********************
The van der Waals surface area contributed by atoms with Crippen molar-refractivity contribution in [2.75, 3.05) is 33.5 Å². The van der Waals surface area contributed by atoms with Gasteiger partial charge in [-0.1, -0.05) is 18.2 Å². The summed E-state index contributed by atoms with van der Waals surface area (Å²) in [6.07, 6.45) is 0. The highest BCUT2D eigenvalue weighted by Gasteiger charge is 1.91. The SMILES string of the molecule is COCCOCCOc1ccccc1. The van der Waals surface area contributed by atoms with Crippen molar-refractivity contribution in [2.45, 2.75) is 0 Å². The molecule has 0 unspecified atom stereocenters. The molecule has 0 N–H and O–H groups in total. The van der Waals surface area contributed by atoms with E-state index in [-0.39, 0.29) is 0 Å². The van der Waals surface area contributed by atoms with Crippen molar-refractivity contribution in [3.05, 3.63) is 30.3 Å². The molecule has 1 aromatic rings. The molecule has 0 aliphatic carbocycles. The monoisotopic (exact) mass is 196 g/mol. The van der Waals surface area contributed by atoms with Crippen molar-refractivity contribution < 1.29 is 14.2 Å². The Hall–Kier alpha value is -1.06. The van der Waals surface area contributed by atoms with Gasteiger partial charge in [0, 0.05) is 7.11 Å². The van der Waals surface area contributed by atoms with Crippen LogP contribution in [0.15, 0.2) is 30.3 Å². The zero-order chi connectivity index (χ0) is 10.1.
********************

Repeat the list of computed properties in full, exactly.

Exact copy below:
The van der Waals surface area contributed by atoms with Crippen molar-refractivity contribution in [2.75, 3.05) is 33.5 Å². The van der Waals surface area contributed by atoms with Gasteiger partial charge in [-0.1, -0.05) is 18.2 Å². The summed E-state index contributed by atoms with van der Waals surface area (Å²) in [6.07, 6.45) is 0. The highest BCUT2D eigenvalue weighted by Gasteiger charge is 1.91. The SMILES string of the molecule is COCCOCCOc1ccccc1. The van der Waals surface area contributed by atoms with Crippen molar-refractivity contribution in [2.45, 2.75) is 0 Å². The molecule has 0 unspecified atom stereocenters. The molecule has 0 N–H and O–H groups in total. The van der Waals surface area contributed by atoms with E-state index in [-0.39, 0.29) is 0 Å². The van der Waals surface area contributed by atoms with Crippen molar-refractivity contribution in [3.05, 3.63) is 30.3 Å². The molecule has 1 aromatic rings. The molecule has 0 aliphatic carbocycles. The monoisotopic (exact) mass is 196 g/mol. The van der Waals surface area contributed by atoms with Crippen molar-refractivity contribution < 1.29 is 14.2 Å². The Hall–Kier alpha value is -1.06. The van der Waals surface area contributed by atoms with Gasteiger partial charge in [0, 0.05) is 7.11 Å². The van der Waals surface area contributed by atoms with Crippen LogP contribution in [0.15, 0.2) is 30.3 Å². The zero-order chi connectivity index (χ0) is 10.1.